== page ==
Jennifer Hastings, Equality, Diversity & Inclusion Manger here at King’s College London reflects on the 2nd anniversary of the murder of George Floyd.
Today marks the anniversary of the murder of a Black man, George Floyd, by a white police officer. George Floyd was not the first (or last) victim of police brutality, however his death acted as a catalyst for protests and campaigns across the world. Organisations and brands joined in, many making a financial commitment or enacting race equality action plans with renewed vigour. Popular narrative also changed, as people with influence developed a greater understanding of what it means to be “anti-racist” (and how it’s not just a synonym for “not being racist”).
King’s senior leadership team released a statement committing them to addressing racism at King’s, and we developed a Black Lives Matter Plan as a sub-section of our Race Equality Action Plan. As EDI manager, and a white woman, I recognise that there is still a lot of work to do. I also acknowledge that King’s does not exist in a vacuum but in a world built on systemic racism where, in many parts of the Western world, whiteness is the invisible status quo. Campaign zero has developed a live tracker that puts into stark focus how pervasive police brutality is across America and, in recent events closer to home, a 15 year old Black school-girl was strip searched by police prompting a safeguarding review that concluded “racism was likely to have been an influencing factor.” We saw the Covid19 pandemic disproportionately impact Black and Asian people and extensive research illustrates how Black, Asian and Minority Ethnic communities are more likely to experience various forms of poverty, from overcrowded accommodation to unemployment. The ethnicity pay gap persists yet organisations are not currently required to report on it in the same way as they are for gender.
Back in 2020, so many people promised to do better. Fast forward two years and there’s still resistance to the term “white privilege” and questions of whether race equality work is even necessary. Only last week the Chief Executive of Advance HE wrote a piece in defence of its Race Equality Charter following criticism of “egregious wokery”. I’m sure there are various reasons why someone may denounce the existence of racism, however the term “white fragility” seems particularly apt. In a paper published in the International Journal of critical Pedagogy in 2011, Robin DiAngelo defines white fragility as “a state in which even a minimum amount of racial stress becomes intolerable, triggering a range of defensive moves. These moves include the outward display of emotions such as anger, fear, and guilt, and behaviors such as argumentation, silence, and leaving the stress-inducing situation. These behaviors, in turn, function to reinstate white racial equilibrium.”
The work to be anti-racist, both as an individual and as an organisation, was always going to be challenging. Raising awareness has its place but we mustn’t shy away from the less palatable side of activism. Alicia Garza, one of the co-founders of the Black Lives Matters movement reminds us that “Every successful social movement in this country’s history has used disruption as a strategy to fight for social change.” And, in the midst of the hashtags, we mustn’t forget why Black Lives Matter was set up; Trayvon Martin was 17 years old when he was killed by George Zimmerman, who was found not guilty. His mother, Sybrina Fulton said: “I want the world to know that my son was unarmed and he was 17 years old. He wasn’t committing any crime. Trayvon’s only crime was the color of his skin … which is not a crime.”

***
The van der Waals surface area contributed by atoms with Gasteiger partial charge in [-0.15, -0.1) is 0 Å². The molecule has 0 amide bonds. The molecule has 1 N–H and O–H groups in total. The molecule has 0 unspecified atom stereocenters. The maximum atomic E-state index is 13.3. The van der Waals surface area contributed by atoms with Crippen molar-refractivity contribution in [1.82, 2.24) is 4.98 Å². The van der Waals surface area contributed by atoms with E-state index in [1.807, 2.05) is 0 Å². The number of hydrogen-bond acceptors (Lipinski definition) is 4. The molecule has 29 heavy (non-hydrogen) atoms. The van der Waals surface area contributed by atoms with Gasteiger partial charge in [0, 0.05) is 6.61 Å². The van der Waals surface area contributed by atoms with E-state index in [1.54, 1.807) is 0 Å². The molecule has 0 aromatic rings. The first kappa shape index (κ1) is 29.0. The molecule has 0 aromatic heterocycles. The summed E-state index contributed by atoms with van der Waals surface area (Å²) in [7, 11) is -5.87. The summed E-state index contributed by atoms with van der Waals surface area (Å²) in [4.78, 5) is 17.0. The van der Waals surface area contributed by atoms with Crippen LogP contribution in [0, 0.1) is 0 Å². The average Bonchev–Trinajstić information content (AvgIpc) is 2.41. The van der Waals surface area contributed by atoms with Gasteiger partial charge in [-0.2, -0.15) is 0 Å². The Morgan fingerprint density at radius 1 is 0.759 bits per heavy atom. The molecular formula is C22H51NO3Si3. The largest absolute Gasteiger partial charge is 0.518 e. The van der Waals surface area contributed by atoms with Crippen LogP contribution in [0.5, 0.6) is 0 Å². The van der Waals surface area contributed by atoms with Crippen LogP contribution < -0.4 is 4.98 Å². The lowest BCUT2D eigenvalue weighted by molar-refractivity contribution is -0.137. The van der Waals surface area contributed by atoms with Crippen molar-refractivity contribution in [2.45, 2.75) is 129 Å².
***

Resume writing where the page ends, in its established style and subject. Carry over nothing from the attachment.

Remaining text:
The ability to debate the existence of racism is a marker of white privilege and, for many members of the King’s community, the anniversary of George Floyd’s murder will be a particularly difficult time. If you teach, consider how a student’s engagement with their course may be affected. If you line manage people, be mindful of how this day may impact the mental health of your team.
Students can access support via the Counselling and Mental Health Support Service and staff can access the Employee Assistance Programme. We recognise that these services may not meet the needs of everybody and have signposted to further options below.
- Black Minds Matter UK is a registered charity that connects individuals to Black therapists. Their aim is “to make mental health topics more relevant and accessible for all Black people in the U.K., removing the stigma and remodelling the services to be relevant for the Black community.”
- The Lambeth and Southwark branch of Mind has a directory of mental health services that you can filter according to your requirements, including to connect with counsellors who share the same ethnic background with you
- Rethink has a Black, Asian and Minority Ethnic factsheet that includes a directory of services
- For those who want to educate themselves further, take a look at our anti-racism resources
Want to Learn more about Equality, Diversity & Inclusion at King’s College London?
- Found out more by visiting our Equality, Diversity & Inclusion at King’s pages.
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- Email the team at email@example.com